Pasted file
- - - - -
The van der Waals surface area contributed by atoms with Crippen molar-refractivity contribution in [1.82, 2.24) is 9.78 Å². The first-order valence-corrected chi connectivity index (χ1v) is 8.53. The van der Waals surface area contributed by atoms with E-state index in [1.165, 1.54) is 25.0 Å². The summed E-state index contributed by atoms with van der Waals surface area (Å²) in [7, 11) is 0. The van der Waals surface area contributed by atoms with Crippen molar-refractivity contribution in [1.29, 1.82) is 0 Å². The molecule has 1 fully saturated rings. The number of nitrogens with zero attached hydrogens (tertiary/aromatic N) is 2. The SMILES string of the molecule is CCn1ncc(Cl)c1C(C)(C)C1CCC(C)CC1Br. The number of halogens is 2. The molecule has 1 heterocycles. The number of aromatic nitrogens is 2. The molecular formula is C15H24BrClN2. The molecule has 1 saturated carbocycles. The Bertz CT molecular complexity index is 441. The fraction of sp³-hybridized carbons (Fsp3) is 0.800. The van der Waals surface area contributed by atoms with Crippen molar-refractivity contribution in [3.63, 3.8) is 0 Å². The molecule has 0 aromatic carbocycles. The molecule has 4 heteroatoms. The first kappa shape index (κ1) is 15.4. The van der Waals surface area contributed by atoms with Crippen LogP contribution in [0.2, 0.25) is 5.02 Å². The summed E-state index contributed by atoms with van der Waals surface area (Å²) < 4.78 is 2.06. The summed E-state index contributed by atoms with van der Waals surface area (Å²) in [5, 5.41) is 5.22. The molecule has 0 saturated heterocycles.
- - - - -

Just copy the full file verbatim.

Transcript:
The van der Waals surface area contributed by atoms with Crippen molar-refractivity contribution in [1.82, 2.24) is 9.78 Å². The first-order valence-corrected chi connectivity index (χ1v) is 8.53. The van der Waals surface area contributed by atoms with E-state index in [1.165, 1.54) is 25.0 Å². The summed E-state index contributed by atoms with van der Waals surface area (Å²) in [7, 11) is 0. The van der Waals surface area contributed by atoms with Crippen molar-refractivity contribution in [1.29, 1.82) is 0 Å². The molecule has 1 fully saturated rings. The number of nitrogens with zero attached hydrogens (tertiary/aromatic N) is 2. The SMILES string of the molecule is CCn1ncc(Cl)c1C(C)(C)C1CCC(C)CC1Br. The number of halogens is 2. The molecule has 1 heterocycles. The number of aromatic nitrogens is 2. The molecular formula is C15H24BrClN2. The molecule has 1 saturated carbocycles. The Bertz CT molecular complexity index is 441. The fraction of sp³-hybridized carbons (Fsp3) is 0.800. The van der Waals surface area contributed by atoms with Crippen molar-refractivity contribution in [3.63, 3.8) is 0 Å². The molecule has 0 aromatic carbocycles. The molecule has 4 heteroatoms. The first kappa shape index (κ1) is 15.4. The van der Waals surface area contributed by atoms with Crippen LogP contribution in [0.2, 0.25) is 5.02 Å². The summed E-state index contributed by atoms with van der Waals surface area (Å²) < 4.78 is 2.06. The summed E-state index contributed by atoms with van der Waals surface area (Å²) in [5, 5.41) is 5.22. The molecule has 0 saturated heterocycles.